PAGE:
I was helping a past trainee with preparing a presentation to be delivered to a conference he is hosting early in the New Year. During our deliberations I remarked on how the conference timetable showed that his Marketing Director would be the conference MC, and I offered guidance on what that would involve.
I was asked only a few weeks ago by a firm of Conference Organisers whether I preferred that term or the word ‘Compere’, and I replied that they were different functions. Their functions are quite well described by their titles.
An MC (Master of Ceremonies) is a cross between a toastmaster and a town-crier – a very visible figure. It is someone whose job it is to bring proceedings to order at appropriate moments. My client (above) has very properly appointed a high-profile personality from the company to manage this function. The nature of the job means (though it goes against the grain to admit it) that what they say could be pre-scripted. It’s relatively easy.
A compere – as anyone with a smattering of French will see in the word – should act as a sort of father. Daddy will look after everything. He (or she – I tend not to waste time smoothing over gender specifics, but with a word like ‘Daddy’ in the frame let’s be clear that women make very good comperes) should be a relatively unobtrusive figure that simply makes everything go smoothly, relaxes the audience, relaxes the speakers and is always ready to grab the wheel and steady the ship should anything go wrong – an omnipresent safe pair of hands. The nature of this job forbids scripting.
I recommend to anyone who aspires to develop himself as a speaker that he should seize every opportunity to act as compere. The skills that are needed, and therefore honed, are plentiful and invaluable.
You are the ‘Humpmaster’. When the event begins everyone in the place is nursing his own hump. All the speakers/performers are edgy; the audience has yet to settle; it is your job to bust all those humps at once. What’s that you say? You have a hump too? Tough! You just have to ignore it, and pretend to the whole world it isn’t there. You’ll be amazed at how this improves your nerve-hiding.
You are the ‘Bridge-builder’. Have you heard or read me going on about the importance of breaking down invisible screens and building a bridge between the platform and the audience? Now you have to build a communal bridge for the whole event. Get good at that, and you’ll never again have problems on your own account.
You are everyone’s support, backstop and trouble-shooter. If you are doing your job properly you never relax: you are constantly looking ahead for possible problems and working out contingency measures. Do I have to lay out how valuable that habit is?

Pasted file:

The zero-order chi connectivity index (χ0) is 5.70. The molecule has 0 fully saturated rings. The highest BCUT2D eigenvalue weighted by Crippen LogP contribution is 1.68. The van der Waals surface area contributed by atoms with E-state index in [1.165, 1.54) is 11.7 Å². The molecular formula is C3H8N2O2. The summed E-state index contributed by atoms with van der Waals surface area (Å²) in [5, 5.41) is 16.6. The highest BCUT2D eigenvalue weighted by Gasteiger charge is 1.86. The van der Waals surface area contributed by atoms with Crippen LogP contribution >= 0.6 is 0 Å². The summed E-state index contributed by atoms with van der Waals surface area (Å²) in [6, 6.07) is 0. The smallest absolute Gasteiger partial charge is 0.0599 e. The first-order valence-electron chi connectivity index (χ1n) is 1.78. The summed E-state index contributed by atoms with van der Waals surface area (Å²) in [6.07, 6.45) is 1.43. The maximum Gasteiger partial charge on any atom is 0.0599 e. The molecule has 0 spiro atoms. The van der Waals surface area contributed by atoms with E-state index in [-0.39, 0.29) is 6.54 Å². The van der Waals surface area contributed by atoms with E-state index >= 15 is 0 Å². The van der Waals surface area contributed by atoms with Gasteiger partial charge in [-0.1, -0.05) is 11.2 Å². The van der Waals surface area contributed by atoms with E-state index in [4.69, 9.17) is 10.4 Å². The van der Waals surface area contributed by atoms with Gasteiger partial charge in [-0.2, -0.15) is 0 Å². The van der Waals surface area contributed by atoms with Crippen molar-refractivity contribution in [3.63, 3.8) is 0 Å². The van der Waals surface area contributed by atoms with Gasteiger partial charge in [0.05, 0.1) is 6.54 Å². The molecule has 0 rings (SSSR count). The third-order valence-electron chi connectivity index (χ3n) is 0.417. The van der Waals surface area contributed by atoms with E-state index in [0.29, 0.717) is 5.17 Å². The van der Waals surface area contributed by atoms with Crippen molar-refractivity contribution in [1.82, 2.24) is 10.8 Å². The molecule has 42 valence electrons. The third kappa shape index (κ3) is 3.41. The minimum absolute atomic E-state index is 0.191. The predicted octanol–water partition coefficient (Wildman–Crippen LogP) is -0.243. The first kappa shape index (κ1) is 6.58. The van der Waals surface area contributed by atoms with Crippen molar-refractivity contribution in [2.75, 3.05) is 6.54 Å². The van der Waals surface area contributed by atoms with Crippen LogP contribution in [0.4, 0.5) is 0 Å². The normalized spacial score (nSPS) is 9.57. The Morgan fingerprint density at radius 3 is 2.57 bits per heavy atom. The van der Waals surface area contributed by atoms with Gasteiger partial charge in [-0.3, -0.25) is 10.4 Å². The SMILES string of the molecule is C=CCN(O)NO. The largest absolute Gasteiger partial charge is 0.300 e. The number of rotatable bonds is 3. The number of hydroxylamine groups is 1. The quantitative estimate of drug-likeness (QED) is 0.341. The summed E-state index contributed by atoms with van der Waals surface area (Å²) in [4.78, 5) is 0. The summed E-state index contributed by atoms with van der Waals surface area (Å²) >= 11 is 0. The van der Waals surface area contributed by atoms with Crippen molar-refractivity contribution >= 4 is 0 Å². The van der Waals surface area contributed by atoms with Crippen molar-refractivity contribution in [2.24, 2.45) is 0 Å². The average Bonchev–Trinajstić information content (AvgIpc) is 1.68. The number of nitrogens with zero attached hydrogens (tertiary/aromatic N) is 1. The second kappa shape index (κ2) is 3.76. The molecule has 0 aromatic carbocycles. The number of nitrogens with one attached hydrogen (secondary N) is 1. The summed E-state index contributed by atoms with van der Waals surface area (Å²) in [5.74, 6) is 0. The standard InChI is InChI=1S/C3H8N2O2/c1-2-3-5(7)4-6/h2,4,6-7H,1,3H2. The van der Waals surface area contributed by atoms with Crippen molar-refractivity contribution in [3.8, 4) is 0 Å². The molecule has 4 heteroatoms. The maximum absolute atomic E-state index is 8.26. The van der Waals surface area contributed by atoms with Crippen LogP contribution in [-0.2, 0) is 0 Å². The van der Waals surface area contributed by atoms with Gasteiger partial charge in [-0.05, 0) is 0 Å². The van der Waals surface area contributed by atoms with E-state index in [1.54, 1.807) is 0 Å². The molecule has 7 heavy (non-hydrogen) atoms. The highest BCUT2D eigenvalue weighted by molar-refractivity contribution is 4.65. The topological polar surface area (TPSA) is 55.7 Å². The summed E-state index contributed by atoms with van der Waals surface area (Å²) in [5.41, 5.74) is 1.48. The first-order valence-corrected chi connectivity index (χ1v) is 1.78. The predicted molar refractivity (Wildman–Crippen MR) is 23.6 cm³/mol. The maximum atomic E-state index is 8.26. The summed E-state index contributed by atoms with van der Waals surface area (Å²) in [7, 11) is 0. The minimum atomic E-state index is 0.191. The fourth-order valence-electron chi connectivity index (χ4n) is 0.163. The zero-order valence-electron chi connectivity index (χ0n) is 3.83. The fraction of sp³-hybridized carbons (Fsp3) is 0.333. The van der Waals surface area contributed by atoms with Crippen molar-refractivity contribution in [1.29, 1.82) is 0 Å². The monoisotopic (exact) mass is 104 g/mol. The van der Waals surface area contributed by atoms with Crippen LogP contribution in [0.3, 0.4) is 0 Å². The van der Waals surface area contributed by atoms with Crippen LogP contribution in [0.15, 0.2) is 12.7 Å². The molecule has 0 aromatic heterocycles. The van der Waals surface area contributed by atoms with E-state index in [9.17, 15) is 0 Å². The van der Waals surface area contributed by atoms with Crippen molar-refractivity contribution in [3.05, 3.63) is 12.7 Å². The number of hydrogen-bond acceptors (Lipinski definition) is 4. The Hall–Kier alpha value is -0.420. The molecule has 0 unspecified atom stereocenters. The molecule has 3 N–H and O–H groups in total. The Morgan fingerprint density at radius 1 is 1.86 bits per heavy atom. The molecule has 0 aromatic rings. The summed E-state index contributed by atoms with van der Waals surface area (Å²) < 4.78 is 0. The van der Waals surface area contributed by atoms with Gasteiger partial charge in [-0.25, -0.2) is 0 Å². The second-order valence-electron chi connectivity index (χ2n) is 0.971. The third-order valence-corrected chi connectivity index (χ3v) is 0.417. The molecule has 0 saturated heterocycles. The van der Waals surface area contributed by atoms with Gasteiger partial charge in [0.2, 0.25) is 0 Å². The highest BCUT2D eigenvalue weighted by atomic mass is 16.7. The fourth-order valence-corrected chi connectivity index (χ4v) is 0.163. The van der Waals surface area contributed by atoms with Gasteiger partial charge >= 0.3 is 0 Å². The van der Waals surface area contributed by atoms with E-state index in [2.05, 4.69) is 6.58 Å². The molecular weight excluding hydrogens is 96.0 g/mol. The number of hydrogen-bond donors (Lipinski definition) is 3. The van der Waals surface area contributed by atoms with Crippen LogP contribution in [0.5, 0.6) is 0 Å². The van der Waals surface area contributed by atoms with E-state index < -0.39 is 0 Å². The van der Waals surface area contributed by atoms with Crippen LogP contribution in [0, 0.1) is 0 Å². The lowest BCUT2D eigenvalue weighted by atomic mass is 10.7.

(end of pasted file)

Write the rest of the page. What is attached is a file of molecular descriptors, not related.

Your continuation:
You are the timetable elastic. In between events you have effortlessly to motor-mouth for longer or shorter periods to cater for whatever changeover measures have to take place. The key here is to be armed with stacks of snippets of nice-to-know, inconsequential information that you can wheel out or not as required. Yes: homework!
As far as the audience is concerned you don’t matter. You are never the picture, barely the frame. All that matters is the event as a whole and the next item in it. This is actually quite liberating: you can witter away in a casual fashion, knowing that no one really cares. And that is exactly the right attitude for you to adopt. Surely you’ve spotted the developmental advantage. You are never thinking of yourself: your focus is constantly looking the other way. If you don’t know what I’m going on about here, read my book.
And all without a script. Shooting from the hip.
The better you do it, the easier it looks to everyone else. The greatest compliment they can pay you is to forget to thank you. That means the event proceeded as if on silken rails. I seriously consider the absence of a thank-you as a badge of honour, to such an extent that I itch at the end simply to slide way unnoticed.
This isn’t some phoney Lone Ranger pose – “Who was that masked man?” It’s the Jeeves effect, shimmering in and out.
As you might imagine, all this applies as much to compering a local talent show as a huge international corporate shindig; so get out there and get compering. Do it often, do it well, and progressively great swathes of previous difficulties you experienced on the speaking platform will vanish away.
And, since you ask, yes! I’m compering Carol concerts, both in stately homes, tomorrow and Tuesday. Why do you think it was prominently in mind to make me think of writing about it?
[added 19/12/12] P.S. Both those carol concerts have been and gone. I am proud to say that at neither was I publicly thanked. RESULT!